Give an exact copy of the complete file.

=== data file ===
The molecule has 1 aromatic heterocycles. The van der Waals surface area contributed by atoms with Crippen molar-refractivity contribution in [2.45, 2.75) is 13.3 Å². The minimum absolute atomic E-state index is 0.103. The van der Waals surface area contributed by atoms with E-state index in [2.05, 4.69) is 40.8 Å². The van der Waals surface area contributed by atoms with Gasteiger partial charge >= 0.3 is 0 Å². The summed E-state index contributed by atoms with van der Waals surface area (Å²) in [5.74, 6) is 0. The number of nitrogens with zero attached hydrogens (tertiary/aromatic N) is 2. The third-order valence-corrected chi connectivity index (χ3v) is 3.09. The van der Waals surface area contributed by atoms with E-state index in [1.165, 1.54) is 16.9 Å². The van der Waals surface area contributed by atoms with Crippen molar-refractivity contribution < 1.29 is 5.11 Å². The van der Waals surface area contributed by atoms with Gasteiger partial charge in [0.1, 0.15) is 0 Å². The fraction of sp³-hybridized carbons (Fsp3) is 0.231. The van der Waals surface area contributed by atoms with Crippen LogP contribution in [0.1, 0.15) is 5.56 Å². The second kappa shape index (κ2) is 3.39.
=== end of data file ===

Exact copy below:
The molecule has 1 aromatic heterocycles. The van der Waals surface area contributed by atoms with Crippen molar-refractivity contribution in [2.45, 2.75) is 13.3 Å². The minimum absolute atomic E-state index is 0.103. The van der Waals surface area contributed by atoms with E-state index in [2.05, 4.69) is 40.8 Å². The van der Waals surface area contributed by atoms with Gasteiger partial charge >= 0.3 is 0 Å². The summed E-state index contributed by atoms with van der Waals surface area (Å²) in [5.74, 6) is 0. The number of nitrogens with zero attached hydrogens (tertiary/aromatic N) is 2. The third-order valence-corrected chi connectivity index (χ3v) is 3.09. The van der Waals surface area contributed by atoms with E-state index in [1.165, 1.54) is 16.9 Å². The van der Waals surface area contributed by atoms with Crippen molar-refractivity contribution < 1.29 is 5.11 Å². The van der Waals surface area contributed by atoms with Gasteiger partial charge in [0.1, 0.15) is 0 Å². The fraction of sp³-hybridized carbons (Fsp3) is 0.231. The van der Waals surface area contributed by atoms with Crippen LogP contribution in [0.1, 0.15) is 5.56 Å². The second kappa shape index (κ2) is 3.39.